21-year-old Alysa Ivy was surrounded by people when she died of a heroin overdose. Not one of them called 911 for help. Instead, they left her alone in a motel room, afraid they’d be arrested if they called the authorities.
Alysa’s death was entirely preventable. In the 14 states with “Good Samaritan” laws, people who call 911 to report an overdose are immune from criminal prosecution for certain crimes associated with drug possession. Wisconsin is not one of those states, and so nobody made the phone call that could have saved Alysa’s life.
Fortunately, policymakers are starting to catch on to something that advocates, especially parents of children who have died of overdose unnecessarily, have known all along: “Saving a life is far more important than making an arrest,” White House Drug Czar and former Seattle police chief R. Gil. Kerlikowske said at a press conference on Tuesday as he urged states and local communities to pass Good Samaritan laws.
These laws matter. More than 38,000 people died from a drug overdose in 2012. Deaths from drug overdose have been rising steadily over the past two decades and have become the leading cause of accidental death in the United States. The pervasive and well-founded fear that a person will suffer heavy criminal penalties if they call an ambulance to help someone overdosing is killing people.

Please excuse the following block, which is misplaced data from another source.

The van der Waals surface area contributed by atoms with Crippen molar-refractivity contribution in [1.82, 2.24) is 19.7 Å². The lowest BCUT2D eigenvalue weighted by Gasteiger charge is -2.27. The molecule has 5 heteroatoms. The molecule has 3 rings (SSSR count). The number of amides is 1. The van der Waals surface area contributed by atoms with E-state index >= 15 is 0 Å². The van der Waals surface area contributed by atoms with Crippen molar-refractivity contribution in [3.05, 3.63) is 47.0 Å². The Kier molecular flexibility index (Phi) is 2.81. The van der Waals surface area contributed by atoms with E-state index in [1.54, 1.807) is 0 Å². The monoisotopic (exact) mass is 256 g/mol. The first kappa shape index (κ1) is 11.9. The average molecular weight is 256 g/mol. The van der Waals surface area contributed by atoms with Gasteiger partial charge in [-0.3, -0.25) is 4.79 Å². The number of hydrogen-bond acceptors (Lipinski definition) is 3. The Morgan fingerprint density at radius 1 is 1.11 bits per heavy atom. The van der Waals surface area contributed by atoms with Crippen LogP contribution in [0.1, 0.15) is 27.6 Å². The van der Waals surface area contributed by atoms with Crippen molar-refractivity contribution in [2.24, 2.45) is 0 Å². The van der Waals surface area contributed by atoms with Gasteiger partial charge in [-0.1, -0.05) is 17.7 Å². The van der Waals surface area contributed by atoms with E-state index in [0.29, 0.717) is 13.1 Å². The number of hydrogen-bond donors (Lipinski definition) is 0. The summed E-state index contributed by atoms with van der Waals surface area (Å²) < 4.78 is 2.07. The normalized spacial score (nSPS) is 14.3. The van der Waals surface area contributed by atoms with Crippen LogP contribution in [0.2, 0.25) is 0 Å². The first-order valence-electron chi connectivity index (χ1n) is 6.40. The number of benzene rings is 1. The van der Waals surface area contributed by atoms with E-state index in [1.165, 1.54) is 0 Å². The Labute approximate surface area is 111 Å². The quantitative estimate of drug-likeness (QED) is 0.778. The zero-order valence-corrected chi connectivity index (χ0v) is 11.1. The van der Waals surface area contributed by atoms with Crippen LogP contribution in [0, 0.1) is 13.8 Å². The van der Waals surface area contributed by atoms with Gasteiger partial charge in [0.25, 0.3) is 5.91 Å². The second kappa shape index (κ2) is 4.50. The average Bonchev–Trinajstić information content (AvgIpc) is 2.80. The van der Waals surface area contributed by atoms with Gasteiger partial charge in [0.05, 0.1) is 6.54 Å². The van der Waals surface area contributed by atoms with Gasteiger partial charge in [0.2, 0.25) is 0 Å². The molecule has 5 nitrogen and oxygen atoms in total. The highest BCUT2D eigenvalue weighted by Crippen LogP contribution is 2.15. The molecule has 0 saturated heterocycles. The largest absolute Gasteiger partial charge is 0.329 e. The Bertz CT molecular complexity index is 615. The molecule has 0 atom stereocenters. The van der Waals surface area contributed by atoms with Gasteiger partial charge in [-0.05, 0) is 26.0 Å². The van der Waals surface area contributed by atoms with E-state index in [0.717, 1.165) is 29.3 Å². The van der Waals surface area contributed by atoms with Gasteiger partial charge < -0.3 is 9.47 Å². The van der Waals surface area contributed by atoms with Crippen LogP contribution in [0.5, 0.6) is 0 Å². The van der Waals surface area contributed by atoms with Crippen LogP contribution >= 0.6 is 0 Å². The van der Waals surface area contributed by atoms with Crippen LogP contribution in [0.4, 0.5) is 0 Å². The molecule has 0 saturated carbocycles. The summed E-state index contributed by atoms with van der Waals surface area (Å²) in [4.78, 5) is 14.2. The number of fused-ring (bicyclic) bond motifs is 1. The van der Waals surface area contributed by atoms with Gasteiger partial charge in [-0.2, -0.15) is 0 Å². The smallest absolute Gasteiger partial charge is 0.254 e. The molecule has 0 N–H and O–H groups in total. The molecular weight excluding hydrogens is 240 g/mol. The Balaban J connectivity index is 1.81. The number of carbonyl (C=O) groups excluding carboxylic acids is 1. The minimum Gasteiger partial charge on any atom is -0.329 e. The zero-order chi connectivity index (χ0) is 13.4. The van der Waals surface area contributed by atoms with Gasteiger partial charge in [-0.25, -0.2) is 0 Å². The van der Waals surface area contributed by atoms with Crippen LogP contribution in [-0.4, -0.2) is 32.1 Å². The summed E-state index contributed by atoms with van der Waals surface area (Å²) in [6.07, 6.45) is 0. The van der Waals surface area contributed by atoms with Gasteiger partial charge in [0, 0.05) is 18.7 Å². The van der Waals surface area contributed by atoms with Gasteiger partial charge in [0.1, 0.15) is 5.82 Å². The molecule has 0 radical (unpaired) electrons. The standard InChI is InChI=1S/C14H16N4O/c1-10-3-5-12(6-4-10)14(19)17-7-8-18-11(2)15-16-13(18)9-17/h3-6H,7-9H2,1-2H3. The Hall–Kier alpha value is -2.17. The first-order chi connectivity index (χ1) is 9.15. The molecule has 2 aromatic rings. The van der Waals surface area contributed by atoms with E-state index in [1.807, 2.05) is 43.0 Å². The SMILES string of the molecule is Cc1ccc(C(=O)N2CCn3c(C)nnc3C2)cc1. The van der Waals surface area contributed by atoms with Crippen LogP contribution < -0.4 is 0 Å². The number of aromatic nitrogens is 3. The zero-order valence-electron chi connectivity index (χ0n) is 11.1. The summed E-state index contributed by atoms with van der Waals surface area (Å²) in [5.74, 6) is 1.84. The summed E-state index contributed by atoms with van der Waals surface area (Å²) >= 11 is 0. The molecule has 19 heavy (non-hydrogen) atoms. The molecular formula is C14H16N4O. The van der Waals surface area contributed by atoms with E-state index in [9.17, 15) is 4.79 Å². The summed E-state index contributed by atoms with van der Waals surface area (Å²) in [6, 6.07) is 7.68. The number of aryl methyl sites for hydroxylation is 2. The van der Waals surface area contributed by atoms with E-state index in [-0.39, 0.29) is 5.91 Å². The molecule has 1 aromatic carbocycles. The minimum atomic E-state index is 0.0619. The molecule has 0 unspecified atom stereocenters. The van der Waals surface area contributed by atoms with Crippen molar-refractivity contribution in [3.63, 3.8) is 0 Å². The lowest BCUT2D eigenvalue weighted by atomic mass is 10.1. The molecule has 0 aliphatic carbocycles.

So Mr. Kerlikowske’s statement is a big deal. It cuts against the messaging that has been dominating for decades: government policies that push hard in the direction of calling for enforcement as the cure to drug problems. But as cases like Ms. Ivy’s make clear, enforcement of criminal laws can often do a lot more harm than good. If our objective is to ensure that fewer people are harmed by drug use, we should emphasise and fund access to treatment and care, not focus on criminalizing those who need the help. The Affordable Care Act is a huge step forward in this regard, as it mandates health treatment for substance use disorders, providing the type of funding for treatment that Alysa Ivy’s mother could not afford.
Mr. Kerlikowske did the right thing. But it’s not enough. Drug policy in this country is tragically and ineffectively tied to criminal justice tools and frameworks. Policymakers need to make the switch from approaching drug use as a criminal justice issue to an issue that would be much better solved with health care. It is unfair, unjust, unworkable and downright dangerous to try to police a health problem. Alysa paid the price, as have so many others who have died of overdose or sit wasting away in jail or prison (or are subjective to heavy-handed drug court oversight) for the crime of having a substance use disorder. It’s time to change.
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